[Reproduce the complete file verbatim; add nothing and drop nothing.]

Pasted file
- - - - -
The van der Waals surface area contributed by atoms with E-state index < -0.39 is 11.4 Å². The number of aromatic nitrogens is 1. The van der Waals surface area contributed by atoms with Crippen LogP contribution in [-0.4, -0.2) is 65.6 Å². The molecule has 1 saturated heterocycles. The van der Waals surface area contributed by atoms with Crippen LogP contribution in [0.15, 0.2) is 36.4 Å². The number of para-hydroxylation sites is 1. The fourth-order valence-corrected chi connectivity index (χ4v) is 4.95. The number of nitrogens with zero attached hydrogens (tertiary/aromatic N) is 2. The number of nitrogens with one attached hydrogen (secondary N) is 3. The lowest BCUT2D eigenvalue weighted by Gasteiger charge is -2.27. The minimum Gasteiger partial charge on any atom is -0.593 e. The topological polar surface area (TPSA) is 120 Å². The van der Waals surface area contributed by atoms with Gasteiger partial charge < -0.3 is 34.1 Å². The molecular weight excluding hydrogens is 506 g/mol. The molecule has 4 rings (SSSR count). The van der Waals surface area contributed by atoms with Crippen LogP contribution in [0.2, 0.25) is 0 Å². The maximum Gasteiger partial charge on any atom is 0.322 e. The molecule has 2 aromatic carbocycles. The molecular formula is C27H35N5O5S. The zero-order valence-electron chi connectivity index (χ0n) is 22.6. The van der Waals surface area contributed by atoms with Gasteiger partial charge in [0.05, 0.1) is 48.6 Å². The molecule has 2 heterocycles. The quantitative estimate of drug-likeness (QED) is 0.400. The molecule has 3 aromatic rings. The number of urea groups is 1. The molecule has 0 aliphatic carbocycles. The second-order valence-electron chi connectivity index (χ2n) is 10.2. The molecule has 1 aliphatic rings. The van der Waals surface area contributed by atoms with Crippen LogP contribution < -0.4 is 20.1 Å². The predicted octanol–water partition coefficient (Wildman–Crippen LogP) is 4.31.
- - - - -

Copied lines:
The van der Waals surface area contributed by atoms with E-state index < -0.39 is 11.4 Å². The number of aromatic nitrogens is 1. The van der Waals surface area contributed by atoms with Crippen LogP contribution in [-0.4, -0.2) is 65.6 Å². The molecule has 1 saturated heterocycles. The van der Waals surface area contributed by atoms with Crippen LogP contribution in [0.15, 0.2) is 36.4 Å². The number of para-hydroxylation sites is 1. The fourth-order valence-corrected chi connectivity index (χ4v) is 4.95. The number of nitrogens with zero attached hydrogens (tertiary/aromatic N) is 2. The number of nitrogens with one attached hydrogen (secondary N) is 3. The lowest BCUT2D eigenvalue weighted by Gasteiger charge is -2.27. The minimum Gasteiger partial charge on any atom is -0.593 e. The topological polar surface area (TPSA) is 120 Å². The van der Waals surface area contributed by atoms with Gasteiger partial charge < -0.3 is 34.1 Å². The molecular weight excluding hydrogens is 506 g/mol. The molecule has 4 rings (SSSR count). The van der Waals surface area contributed by atoms with Crippen LogP contribution in [0.2, 0.25) is 0 Å². The maximum Gasteiger partial charge on any atom is 0.322 e. The molecule has 2 aromatic carbocycles. The molecular formula is C27H35N5O5S. The zero-order valence-electron chi connectivity index (χ0n) is 22.6. The van der Waals surface area contributed by atoms with Gasteiger partial charge in [0.05, 0.1) is 48.6 Å². The molecule has 2 heterocycles. The quantitative estimate of drug-likeness (QED) is 0.400. The molecule has 3 aromatic rings. The number of urea groups is 1. The molecule has 0 aliphatic carbocycles. The second-order valence-electron chi connectivity index (χ2n) is 10.2. The molecule has 1 aliphatic rings. The van der Waals surface area contributed by atoms with Crippen LogP contribution < -0.4 is 20.1 Å². The predicted octanol–water partition coefficient (Wildman–Crippen LogP) is 4.31.